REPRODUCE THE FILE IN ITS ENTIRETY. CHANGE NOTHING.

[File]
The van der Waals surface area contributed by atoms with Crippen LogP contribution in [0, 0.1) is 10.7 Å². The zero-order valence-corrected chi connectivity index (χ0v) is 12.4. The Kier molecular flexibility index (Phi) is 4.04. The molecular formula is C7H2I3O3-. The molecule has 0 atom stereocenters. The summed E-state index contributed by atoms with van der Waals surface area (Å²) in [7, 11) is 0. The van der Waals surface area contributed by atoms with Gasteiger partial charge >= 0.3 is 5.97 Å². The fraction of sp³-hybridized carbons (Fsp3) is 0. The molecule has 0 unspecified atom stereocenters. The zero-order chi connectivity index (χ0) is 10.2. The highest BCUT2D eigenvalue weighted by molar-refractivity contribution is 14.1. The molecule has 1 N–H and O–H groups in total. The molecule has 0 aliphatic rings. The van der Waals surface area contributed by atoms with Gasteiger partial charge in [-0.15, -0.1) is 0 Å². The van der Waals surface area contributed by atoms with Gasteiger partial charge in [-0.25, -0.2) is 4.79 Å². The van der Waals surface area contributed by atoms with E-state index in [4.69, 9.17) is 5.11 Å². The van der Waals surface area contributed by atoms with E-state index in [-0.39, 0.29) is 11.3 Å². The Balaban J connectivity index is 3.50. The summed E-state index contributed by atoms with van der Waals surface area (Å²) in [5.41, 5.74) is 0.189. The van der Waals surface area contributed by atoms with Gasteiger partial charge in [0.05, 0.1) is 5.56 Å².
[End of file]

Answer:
The van der Waals surface area contributed by atoms with Crippen LogP contribution in [0, 0.1) is 10.7 Å². The zero-order valence-corrected chi connectivity index (χ0v) is 12.4. The Kier molecular flexibility index (Phi) is 4.04. The molecular formula is C7H2I3O3-. The molecule has 0 atom stereocenters. The summed E-state index contributed by atoms with van der Waals surface area (Å²) in [7, 11) is 0. The van der Waals surface area contributed by atoms with Gasteiger partial charge >= 0.3 is 5.97 Å². The fraction of sp³-hybridized carbons (Fsp3) is 0. The molecule has 0 unspecified atom stereocenters. The zero-order chi connectivity index (χ0) is 10.2. The highest BCUT2D eigenvalue weighted by molar-refractivity contribution is 14.1. The molecule has 1 N–H and O–H groups in total. The molecule has 0 aliphatic rings. The van der Waals surface area contributed by atoms with Gasteiger partial charge in [-0.15, -0.1) is 0 Å². The van der Waals surface area contributed by atoms with Gasteiger partial charge in [-0.25, -0.2) is 4.79 Å². The van der Waals surface area contributed by atoms with E-state index in [4.69, 9.17) is 5.11 Å². The van der Waals surface area contributed by atoms with E-state index in [-0.39, 0.29) is 11.3 Å². The Balaban J connectivity index is 3.50. The summed E-state index contributed by atoms with van der Waals surface area (Å²) in [5.41, 5.74) is 0.189. The van der Waals surface area contributed by atoms with Gasteiger partial charge in [0.05, 0.1) is 5.56 Å².